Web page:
In a quiet house, Japanese cuisine as it should beThe food at DanRan probably comes closest to what homely Japanese food looks and tastes like—deliciously filling but not overbearing.
My arrival at DanRan was obviously a dose of disappointment for the server, who was just about to clock off. From somewhere in the back of my mind, my subconscious had been telling me not to trust Google, but I had disregarded it, and ventured into the Japanese restaurant despite the fact that I knew it would be closing soon.
Arriving scarily close to 3pm, the time when the restaurant sensibly decides to provide respite to its staff, the server sat us down and asked us to order quick. Out came a chorus of ‘ums, ‘ahs, a ‘hmm’ or two, with a few dishes verbalised somewhere in between. Eventually an order manifested and the server fleeted to the kitchen to give the chef his last orders.
Despite being a frigid time of year, there was a comforting allure to the home-based restaurant’s outdoor area. Cobblestones, gravel, trees; bamboo tables, chairs; a portly pooch, a vehicle’s occasional groan—the restaurant doesn’t scream Japan, but it doesn’t scream anything else either. It’s not a perfectly preened spot, but it can be perfect if accepted the way it is—like the concept of wabi-sabi, the acceptance of the imperfect. DanRan really let its food do the talking.
It’s obvious the restaurant was working overtime (literally, not figuratively) during the meal, as only three other tables were filled with lingering couples, lapping up roasted hojicha tea and nibbling on their meals’ remnants. Some tables were covered in tempura shrapnel, others had just empty bowls and flecks of ginger and dabs of pale wasabi; all had a bill waiting to be returned.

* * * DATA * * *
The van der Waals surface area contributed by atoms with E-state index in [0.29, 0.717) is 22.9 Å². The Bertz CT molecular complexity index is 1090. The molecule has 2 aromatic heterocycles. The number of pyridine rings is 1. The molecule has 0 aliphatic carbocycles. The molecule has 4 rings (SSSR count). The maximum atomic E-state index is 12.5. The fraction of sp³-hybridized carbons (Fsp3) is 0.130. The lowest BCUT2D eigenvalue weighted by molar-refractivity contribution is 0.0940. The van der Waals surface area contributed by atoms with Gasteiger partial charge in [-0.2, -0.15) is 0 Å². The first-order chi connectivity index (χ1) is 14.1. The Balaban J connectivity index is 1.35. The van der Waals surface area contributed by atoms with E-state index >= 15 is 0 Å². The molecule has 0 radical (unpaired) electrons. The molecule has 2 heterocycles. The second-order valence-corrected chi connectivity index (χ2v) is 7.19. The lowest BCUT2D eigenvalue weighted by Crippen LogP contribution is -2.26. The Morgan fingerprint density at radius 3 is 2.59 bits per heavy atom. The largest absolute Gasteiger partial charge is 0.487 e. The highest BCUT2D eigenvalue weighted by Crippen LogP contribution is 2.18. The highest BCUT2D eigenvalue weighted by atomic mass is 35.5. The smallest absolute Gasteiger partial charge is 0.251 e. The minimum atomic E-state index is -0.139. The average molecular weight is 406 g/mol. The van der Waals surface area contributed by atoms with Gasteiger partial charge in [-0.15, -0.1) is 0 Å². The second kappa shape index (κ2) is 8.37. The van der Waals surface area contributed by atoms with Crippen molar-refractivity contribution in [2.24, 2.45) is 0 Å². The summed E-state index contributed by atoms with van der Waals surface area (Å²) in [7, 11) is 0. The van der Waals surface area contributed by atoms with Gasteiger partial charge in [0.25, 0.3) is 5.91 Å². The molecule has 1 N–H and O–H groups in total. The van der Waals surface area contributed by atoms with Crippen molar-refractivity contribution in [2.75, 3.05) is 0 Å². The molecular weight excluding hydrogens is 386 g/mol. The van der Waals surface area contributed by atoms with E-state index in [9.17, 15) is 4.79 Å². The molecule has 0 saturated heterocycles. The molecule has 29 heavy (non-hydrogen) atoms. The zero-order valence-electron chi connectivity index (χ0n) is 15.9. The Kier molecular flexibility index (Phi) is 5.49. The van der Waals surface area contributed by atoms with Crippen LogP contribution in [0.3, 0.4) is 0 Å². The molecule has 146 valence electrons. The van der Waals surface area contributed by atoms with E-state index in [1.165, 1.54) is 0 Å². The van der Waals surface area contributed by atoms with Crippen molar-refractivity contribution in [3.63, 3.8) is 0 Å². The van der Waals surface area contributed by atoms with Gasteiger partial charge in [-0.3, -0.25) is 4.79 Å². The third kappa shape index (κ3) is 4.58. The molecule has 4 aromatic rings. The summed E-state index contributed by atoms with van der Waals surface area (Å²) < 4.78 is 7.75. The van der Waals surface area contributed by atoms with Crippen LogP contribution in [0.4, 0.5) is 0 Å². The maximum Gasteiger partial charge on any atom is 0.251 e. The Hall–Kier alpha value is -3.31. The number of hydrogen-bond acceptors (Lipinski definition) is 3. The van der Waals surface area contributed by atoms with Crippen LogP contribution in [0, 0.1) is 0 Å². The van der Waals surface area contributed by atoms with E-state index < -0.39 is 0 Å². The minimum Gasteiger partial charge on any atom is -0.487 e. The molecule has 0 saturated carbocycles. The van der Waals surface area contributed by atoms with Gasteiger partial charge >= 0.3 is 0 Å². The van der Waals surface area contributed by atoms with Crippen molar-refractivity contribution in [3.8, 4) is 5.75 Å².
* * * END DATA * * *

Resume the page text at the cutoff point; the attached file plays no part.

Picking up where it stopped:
Just as those lingerers were about to leave, the food started arriving at the table. DanRan’s lunch menu is a cross-section of various facets of Japanese cuisine—yes, there’s sushi; yes, there’s ramen—and it provides compartmentalised deals in the form of pseudo bento-style eating. There’s also drinks, of which the plum soda is always a win. This time, the slightly effervescent ginger ale was a bountiful boon for this empty-bellied boffin. While ginger ale can be a bit of a stale choice, the fact that this place makes its own in-house is intriguing—the result is not just ginger ale. It’s a cold, throat-warming mix with an added dose of clove and cinnamon that resembles a cola of sorts, except it’s far better.
But the table needs its plum fix, given the soda omission, so ume sushi it is. While the menu describes it as sour plum, it’s so much more: the purple goo is placed in rice and seaweed alongside lettuce and cucumber. It’s not simply plum, however, it’s umeboshi (Japanese pickled plum). While I cannot confirm or deny whether it’s actually the real deal, I don’t think I care—it’s great. A righteous smack in the gullet by itself, the rice, properly seasoned and sticky; the lettuce and cucumber, refreshing and crunchy; provide balance to the ingredient. Dab wasabi, dip soy, done and happy.
The weather however calls for an elixir to both physically and symbolically warm the soul. While thukpa is the first port of call in these climes, ramen is just as appropriate. There aren’t many places in the Valley that can honestly say they have a decent ramen, but DanRan certainly can. Suspended upon a bird’s nest of noodles sits a bisected, brown soy egg, slices of tightly wound rounds of chashu pork, with two islands of slivered scallions and saggy spinach on either side. The noodles are fine, but on a day such as this, the broth is what counts. The ramen is of tonkotsu heritage, so it’s deep and murky, akin to sucking an entire pig’s marrow from its bones with each slurp.